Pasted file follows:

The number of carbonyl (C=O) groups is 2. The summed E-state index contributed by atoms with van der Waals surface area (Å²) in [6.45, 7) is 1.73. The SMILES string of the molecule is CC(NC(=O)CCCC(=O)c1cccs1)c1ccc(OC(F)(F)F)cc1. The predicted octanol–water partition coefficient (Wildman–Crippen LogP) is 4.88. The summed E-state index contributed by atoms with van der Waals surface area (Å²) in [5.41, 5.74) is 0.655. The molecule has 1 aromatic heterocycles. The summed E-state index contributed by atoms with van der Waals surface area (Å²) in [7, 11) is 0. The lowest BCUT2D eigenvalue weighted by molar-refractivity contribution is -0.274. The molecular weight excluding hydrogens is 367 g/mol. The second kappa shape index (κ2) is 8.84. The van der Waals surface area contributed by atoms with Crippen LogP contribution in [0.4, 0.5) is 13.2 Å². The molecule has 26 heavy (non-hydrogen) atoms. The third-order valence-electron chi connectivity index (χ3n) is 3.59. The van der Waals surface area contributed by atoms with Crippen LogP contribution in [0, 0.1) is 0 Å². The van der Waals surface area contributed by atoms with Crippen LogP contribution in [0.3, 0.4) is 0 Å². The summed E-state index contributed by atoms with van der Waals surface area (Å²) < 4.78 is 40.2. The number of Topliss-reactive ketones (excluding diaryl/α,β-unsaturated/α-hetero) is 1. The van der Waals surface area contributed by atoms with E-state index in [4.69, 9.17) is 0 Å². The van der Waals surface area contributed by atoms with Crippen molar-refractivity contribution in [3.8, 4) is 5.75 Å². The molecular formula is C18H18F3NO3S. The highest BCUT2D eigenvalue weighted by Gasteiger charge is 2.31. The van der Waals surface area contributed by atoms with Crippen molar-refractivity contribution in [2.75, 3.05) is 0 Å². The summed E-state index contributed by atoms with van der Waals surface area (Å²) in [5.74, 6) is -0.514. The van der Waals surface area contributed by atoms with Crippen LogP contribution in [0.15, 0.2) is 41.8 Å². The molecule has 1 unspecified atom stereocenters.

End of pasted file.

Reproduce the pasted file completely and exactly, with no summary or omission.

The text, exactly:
The number of carbonyl (C=O) groups is 2. The summed E-state index contributed by atoms with van der Waals surface area (Å²) in [6.45, 7) is 1.73. The SMILES string of the molecule is CC(NC(=O)CCCC(=O)c1cccs1)c1ccc(OC(F)(F)F)cc1. The predicted octanol–water partition coefficient (Wildman–Crippen LogP) is 4.88. The summed E-state index contributed by atoms with van der Waals surface area (Å²) in [5.41, 5.74) is 0.655. The molecule has 1 aromatic heterocycles. The summed E-state index contributed by atoms with van der Waals surface area (Å²) in [7, 11) is 0. The lowest BCUT2D eigenvalue weighted by molar-refractivity contribution is -0.274. The molecular weight excluding hydrogens is 367 g/mol. The second kappa shape index (κ2) is 8.84. The van der Waals surface area contributed by atoms with Crippen LogP contribution in [0.4, 0.5) is 13.2 Å². The molecule has 26 heavy (non-hydrogen) atoms. The third-order valence-electron chi connectivity index (χ3n) is 3.59. The van der Waals surface area contributed by atoms with Crippen LogP contribution in [0, 0.1) is 0 Å². The van der Waals surface area contributed by atoms with Crippen LogP contribution in [0.3, 0.4) is 0 Å². The summed E-state index contributed by atoms with van der Waals surface area (Å²) < 4.78 is 40.2. The number of Topliss-reactive ketones (excluding diaryl/α,β-unsaturated/α-hetero) is 1. The van der Waals surface area contributed by atoms with E-state index in [4.69, 9.17) is 0 Å². The van der Waals surface area contributed by atoms with Crippen molar-refractivity contribution in [3.8, 4) is 5.75 Å². The molecular formula is C18H18F3NO3S. The highest BCUT2D eigenvalue weighted by Gasteiger charge is 2.31. The van der Waals surface area contributed by atoms with Crippen molar-refractivity contribution in [2.75, 3.05) is 0 Å². The summed E-state index contributed by atoms with van der Waals surface area (Å²) in [5.74, 6) is -0.514. The van der Waals surface area contributed by atoms with Crippen LogP contribution in [0.15, 0.2) is 41.8 Å². The molecule has 1 unspecified atom stereocenters.